The content of individual emails will not be held but the timing and number of each communication are and security experts say it is an attack on privacy and a waste of money.

The law is being implemented as part an EC directive, and the Government will reportedly have to pay the internet service providers (ISP) more than £25 million to ensure the law is obeyed.

Dr Richard Clayton, a security researcher at the University of Cambridge's computer lab, said the costs of the regulation could have been better spent.

"There's going to be a record of every single email which arrived addressed to you and all the emails you sent out via your ISP. That of course includes all the spam," he said.

"There are much better things to do to spend our billions on than snooping on everybody in the country just on the off chance that they're a criminal."

The Earl of Northesk, a Conservative peer on the House of Lords Science and Technology Committee, said it meant anyone's movements could be traced 24 hours a day.

He said: "This degree of storage is equivalent to having access to every second, every minute, every hour of your life.

"People have to worry about the scale, the virtuality of your life being exposed to round about 500 public authorities.

"Under Article 8 of the European Convention on Human Rights, privacy is a fundamental right... it is important to protect the principle of privacy because once you've lost it it's very difficult to recover."

The Home Office said the data would be useful for combating crime.

A spokesman said: "Communications data is crucial for the police to be able to investigate and identify criminal suspects by examining their contacts, establish relationships between conspirators and place them in a specific location at a certain time.

"The data retained is not the content of emails but only the email addresses and times they were sent.

"Implementing the EC Directive will enable UK law enforcement agencies to benefit fully from historical communications data in increasingly complex criminal and terrorist investigations and will enhance our national security."

http://uk.news.yahoo.com/4/20090109/tuk-new-email-law-attack-on-privacy-dba1618.html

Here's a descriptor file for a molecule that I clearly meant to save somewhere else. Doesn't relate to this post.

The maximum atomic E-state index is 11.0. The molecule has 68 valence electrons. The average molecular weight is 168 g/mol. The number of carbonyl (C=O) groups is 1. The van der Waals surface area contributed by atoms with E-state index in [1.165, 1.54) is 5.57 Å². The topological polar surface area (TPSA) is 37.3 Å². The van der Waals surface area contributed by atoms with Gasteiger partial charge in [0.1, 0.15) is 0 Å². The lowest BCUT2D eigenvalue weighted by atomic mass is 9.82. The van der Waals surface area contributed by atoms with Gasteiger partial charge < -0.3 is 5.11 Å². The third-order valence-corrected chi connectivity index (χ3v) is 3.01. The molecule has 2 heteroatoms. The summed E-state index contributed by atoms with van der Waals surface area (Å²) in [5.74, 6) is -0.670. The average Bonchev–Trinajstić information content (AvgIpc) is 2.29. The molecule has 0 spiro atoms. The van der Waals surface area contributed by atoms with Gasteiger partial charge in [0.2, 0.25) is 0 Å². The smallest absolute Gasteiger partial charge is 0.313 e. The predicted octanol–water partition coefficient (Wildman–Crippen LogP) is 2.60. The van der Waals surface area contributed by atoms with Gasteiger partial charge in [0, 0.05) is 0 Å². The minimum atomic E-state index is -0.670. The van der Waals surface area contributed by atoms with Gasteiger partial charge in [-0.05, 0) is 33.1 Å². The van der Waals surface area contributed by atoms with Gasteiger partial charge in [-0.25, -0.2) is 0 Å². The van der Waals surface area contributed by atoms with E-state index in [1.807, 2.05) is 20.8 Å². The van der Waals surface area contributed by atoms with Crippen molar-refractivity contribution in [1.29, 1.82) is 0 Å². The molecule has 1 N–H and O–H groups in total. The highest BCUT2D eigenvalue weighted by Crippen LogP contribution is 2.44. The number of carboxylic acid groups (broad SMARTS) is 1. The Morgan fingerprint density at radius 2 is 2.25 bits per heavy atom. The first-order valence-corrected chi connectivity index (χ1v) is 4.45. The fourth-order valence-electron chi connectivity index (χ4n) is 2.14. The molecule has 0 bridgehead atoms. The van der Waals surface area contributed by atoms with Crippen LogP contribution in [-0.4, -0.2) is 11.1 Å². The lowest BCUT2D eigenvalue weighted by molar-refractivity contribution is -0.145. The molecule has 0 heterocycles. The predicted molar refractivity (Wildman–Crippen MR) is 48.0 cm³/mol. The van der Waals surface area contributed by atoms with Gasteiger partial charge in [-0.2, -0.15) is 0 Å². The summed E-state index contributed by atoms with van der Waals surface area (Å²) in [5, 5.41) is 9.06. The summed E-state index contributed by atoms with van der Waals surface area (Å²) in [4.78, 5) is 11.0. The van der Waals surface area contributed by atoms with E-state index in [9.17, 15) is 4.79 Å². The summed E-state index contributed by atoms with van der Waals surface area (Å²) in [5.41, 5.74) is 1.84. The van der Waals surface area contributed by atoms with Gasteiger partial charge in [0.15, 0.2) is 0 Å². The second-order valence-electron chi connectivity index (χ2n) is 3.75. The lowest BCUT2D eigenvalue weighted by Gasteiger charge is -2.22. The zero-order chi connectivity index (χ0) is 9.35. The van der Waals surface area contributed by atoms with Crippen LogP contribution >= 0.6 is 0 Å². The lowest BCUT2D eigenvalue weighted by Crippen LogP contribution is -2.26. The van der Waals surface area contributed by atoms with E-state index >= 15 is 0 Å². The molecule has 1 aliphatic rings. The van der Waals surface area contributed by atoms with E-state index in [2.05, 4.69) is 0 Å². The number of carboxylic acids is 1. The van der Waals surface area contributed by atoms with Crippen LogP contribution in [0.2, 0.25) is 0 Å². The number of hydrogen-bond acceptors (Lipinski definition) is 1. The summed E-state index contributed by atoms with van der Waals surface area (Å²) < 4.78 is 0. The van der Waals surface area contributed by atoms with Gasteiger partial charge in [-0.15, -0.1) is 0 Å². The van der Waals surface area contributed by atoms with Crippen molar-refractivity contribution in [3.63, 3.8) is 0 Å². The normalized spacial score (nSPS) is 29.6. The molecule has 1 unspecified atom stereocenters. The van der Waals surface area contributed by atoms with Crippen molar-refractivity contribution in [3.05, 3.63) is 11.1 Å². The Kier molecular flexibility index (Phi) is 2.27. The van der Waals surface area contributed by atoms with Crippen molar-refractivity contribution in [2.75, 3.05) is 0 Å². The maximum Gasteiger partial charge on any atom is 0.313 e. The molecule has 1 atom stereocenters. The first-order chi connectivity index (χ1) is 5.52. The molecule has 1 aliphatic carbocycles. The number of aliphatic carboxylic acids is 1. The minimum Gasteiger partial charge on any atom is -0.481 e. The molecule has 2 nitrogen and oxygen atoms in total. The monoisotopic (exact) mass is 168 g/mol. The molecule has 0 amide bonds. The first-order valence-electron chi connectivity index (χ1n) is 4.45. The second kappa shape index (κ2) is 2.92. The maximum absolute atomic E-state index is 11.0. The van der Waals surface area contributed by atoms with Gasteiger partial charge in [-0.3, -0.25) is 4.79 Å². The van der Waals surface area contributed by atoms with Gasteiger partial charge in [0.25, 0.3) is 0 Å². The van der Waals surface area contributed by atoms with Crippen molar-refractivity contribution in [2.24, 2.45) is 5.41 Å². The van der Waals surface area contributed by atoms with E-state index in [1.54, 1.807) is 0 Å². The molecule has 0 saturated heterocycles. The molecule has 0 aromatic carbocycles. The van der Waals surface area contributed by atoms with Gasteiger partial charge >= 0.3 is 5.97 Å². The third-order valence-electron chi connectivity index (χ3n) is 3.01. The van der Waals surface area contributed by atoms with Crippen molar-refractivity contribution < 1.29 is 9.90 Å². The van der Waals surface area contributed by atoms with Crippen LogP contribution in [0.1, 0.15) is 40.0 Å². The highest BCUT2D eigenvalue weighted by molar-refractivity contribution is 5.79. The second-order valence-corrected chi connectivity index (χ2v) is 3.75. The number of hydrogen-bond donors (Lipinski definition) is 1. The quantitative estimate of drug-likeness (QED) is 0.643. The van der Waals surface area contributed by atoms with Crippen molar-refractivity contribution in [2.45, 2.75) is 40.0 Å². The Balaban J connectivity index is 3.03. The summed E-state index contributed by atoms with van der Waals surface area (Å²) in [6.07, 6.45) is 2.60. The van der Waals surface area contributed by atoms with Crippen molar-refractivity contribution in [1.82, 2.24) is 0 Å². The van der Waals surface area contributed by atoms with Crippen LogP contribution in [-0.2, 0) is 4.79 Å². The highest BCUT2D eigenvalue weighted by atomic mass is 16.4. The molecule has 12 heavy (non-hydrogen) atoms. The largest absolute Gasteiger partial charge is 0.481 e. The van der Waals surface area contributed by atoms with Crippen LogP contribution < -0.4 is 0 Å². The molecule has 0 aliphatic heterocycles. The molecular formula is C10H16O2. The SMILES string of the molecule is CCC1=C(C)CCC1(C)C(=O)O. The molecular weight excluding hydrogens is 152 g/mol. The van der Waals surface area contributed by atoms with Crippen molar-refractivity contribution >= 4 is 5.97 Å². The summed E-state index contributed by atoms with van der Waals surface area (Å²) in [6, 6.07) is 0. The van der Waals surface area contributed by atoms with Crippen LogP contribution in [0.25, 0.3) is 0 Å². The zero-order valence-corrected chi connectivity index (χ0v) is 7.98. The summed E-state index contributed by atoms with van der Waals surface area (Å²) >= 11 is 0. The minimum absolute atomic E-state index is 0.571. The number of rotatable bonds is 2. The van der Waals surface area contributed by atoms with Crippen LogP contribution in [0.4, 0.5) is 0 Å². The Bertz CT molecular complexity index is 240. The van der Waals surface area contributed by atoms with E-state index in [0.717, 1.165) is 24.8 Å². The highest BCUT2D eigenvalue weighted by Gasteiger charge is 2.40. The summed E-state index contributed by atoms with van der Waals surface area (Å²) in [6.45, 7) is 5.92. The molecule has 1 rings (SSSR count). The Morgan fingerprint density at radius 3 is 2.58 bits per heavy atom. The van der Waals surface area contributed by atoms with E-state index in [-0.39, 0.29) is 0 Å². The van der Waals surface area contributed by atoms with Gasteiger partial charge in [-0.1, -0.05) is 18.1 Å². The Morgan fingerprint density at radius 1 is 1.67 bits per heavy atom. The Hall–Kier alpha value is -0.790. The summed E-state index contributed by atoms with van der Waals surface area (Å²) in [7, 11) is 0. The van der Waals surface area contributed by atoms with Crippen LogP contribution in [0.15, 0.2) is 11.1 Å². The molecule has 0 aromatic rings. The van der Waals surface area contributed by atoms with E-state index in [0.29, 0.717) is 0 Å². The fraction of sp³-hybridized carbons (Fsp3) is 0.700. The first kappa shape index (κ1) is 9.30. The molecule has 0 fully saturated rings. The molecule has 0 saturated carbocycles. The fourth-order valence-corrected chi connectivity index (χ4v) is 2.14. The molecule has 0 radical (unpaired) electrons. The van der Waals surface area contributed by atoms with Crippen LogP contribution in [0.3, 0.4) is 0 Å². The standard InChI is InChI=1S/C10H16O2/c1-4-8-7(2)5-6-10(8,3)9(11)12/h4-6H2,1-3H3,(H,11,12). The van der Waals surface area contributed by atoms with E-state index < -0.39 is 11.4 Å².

-------------

Note: I'm a network administrator and I'm responsible for thousands of email addresses too.  I wonder how much they will be paying guys like me to put up with this evil plot to track down every email?  It's a whole new industry about to boom.
Linux Geek, Web Developer, Email Provider, Businessman, Engineer, REAL Free Healer, Pro-Life, Pro-Family, Truther, Ripple-XRP Fan

I'm the network administrator.
My business: Website Dev & Hosting and Email Server Provider,
My blogs: Cure Manual, My Health Blog, Eczema Cure & Psoriasis Cure

Offline TylerDurden

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Re: Irritating internet laws
« Reply #30 on: January 10, 2009, 07:51:08 pm »
I know, it's horrible. I read about it  some days ago.There's already an EU-inspired move to allow European police to hack into private computers from afar without a warrant.Hopefully, it'll be blocked, but the trouble is that the pro-liberty groups seem only interested in watering it down rather than blocking it, making it seem as though they have no power to enforce it.
"During the last campaign I knew what was happening. You know, they mocked me for my foreign policy and they laughed at my monetary policy. No more. No more.
" Ron Paul.

Offline povarby

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Re: Irritating internet laws
« Reply #31 on: January 13, 2009, 04:38:00 pm »
The real criminal responsibility and only it can clear the Internet from all sorts of porn sites. Until that moment when authorities around the world and the largest Internet service providers do not pay attention to that problem, until you see in the network sites with child pornography.

Offline wodgina

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Re: Irritating internet laws
« Reply #32 on: January 13, 2009, 07:38:01 pm »
The real criminal responsibility and only it can clear the Internet from all sorts of porn sites. Until that moment when authorities around the world and the largest Internet service providers do not pay attention to that problem, until you see in the network sites with child pornography.

That didn't make sense. Is this a spam member?
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Offline the PresiDenT

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Re: Irritating internet laws
« Reply #33 on: October 12, 2010, 04:29:43 am »
That didn't make sense. Is this a spam member?

he may be a spammer, as he says sketchy stuff. Personally i think he just has poor english and myb a tinny bit of spammin...
The price is wrong Bob